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Multidrug-resistant and methicillin-resistant Staphylococcus aureus (MRSA) in hog slaughter and processing plant workers and their community in North Carolina (USA).

Neyra-RC; Frisancho-JA; Rinsky-JL; Resnick-C; Carroll-KC; Rule-AM; Ross-T; You-Y; Price-LB; Silbergeld-EK
Environ Health Perspect 2014 May; 122(5):471-477
BACKGROUND: Use of antimicrobials in industrial food-animal production is associated with the presence of antimicrobial-resistant Staphylococcus aureus (S. aureus) among animals and humans. Hog slaughter/processing plants process large numbers of animals from industrial animal operations and are environments conducive to the exchange of bacteria between animals and workers. OBJECTIVES: We compared the prevalence of multidrug-resistant S. aureus (MDRSA) and methicillin-resistant S. aureus (MRSA) carriage among processing plant workers, their household members, and community residents. METHODS: We conducted a cross-sectional study of hog slaughter/processing plant workers, their household members, and community residents in North Carolina. Participants responded to a questionnaire and provided a nasal swab. Swabs were tested for S. aureus, and isolates were tested for antimicrobial susceptibility and subjected to multilocus sequence typing. RESULTS: The prevalence of S. aureus was 21.6%, 30.2%, and 22.5% among 162 workers, 63 household members, and 111 community residents, respectively. The overall prevalence of MDRSA and MRSA tested by disk diffusion was 6.9% and 4.8%, respectively. The adjusted prevalence of MDRSA among workers was 1.96 times (95% CI: 0.71, 5.45) the prevalence in community residents. The adjusted average number of antimicrobial classes to which S. aureus isolates from workers were resistant was 2.54 times (95% CI: 1.16, 5.56) the number among isolates from community residents. We identified two MDRSA isolates and one MRSA isolate from workers as sequence type 398, a type associated with exposure to livestock. CONCLUSIONS: Although the prevalence of S. aureus and MRSA was similar in hog slaughter/processing plant workers and their household and community members, S. aureus isolates from workers were resistant to a greater number of antimicrobial classes. These findings may be related to the nontherapeutic use of antimicrobials in food-animal production.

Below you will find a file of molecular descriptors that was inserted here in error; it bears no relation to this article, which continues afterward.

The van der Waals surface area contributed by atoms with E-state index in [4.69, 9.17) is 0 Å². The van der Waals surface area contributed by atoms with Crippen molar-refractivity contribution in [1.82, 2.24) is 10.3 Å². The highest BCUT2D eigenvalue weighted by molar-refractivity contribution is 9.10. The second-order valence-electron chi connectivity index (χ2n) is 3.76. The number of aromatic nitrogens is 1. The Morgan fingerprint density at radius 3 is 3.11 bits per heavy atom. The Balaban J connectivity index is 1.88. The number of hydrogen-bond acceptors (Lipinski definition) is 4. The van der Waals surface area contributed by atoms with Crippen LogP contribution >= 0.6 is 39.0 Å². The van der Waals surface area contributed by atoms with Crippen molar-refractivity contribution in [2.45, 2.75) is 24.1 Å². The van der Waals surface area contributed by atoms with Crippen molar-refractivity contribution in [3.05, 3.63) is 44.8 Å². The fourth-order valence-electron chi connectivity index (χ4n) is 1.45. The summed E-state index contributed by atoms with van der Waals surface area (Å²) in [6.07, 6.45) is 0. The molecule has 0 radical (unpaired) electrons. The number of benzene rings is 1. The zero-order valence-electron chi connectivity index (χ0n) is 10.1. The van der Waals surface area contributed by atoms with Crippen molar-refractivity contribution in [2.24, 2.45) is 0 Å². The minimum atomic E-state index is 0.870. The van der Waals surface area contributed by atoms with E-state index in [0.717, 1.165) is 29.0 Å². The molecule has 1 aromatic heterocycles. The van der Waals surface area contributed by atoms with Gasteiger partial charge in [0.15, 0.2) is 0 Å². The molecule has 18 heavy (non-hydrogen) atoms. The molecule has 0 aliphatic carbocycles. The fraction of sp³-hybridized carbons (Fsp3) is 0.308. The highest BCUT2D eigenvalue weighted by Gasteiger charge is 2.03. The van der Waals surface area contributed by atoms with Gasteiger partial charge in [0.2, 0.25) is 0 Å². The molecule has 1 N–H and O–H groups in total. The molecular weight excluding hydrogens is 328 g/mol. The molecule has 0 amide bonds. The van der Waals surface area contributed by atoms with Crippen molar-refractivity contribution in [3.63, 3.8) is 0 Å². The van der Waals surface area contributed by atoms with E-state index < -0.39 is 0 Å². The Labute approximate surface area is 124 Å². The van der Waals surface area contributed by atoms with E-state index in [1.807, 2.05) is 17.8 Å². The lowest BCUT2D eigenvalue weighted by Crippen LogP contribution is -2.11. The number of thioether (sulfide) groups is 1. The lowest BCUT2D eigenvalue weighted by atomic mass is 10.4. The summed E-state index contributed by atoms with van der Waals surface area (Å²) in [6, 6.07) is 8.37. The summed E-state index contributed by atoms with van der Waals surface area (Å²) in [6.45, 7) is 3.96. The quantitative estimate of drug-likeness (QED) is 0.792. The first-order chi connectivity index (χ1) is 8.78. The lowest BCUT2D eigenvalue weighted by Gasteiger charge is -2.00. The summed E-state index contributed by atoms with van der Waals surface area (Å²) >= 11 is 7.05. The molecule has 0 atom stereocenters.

Animals; Food; Livestock-foods; Livestock; Livestock-industry; Microbiology; Bacteria; Food-processing-industry; Food-processing; Questionnaires; Statistical-analysis; Pathogenicity; Meat-handlers; Meat-packing-industry
E.K. Silbergeld, Department of Environmental Health Sciences, Johns Hopkins Bloomberg School of Public Health, 615 N. Wolfe St., Baltimore, MD 21205
Publication Date
Document Type
Journal Article
Email Address
Funding Type
Fiscal Year
NTIS Accession No.
NTIS Price
Identifying No.
Grant-Number-R21-OH-009829; M122014
Issue of Publication
Source Name
Environmental Health Perspectives
Performing Organization
Johns Hopkins University - Baltimore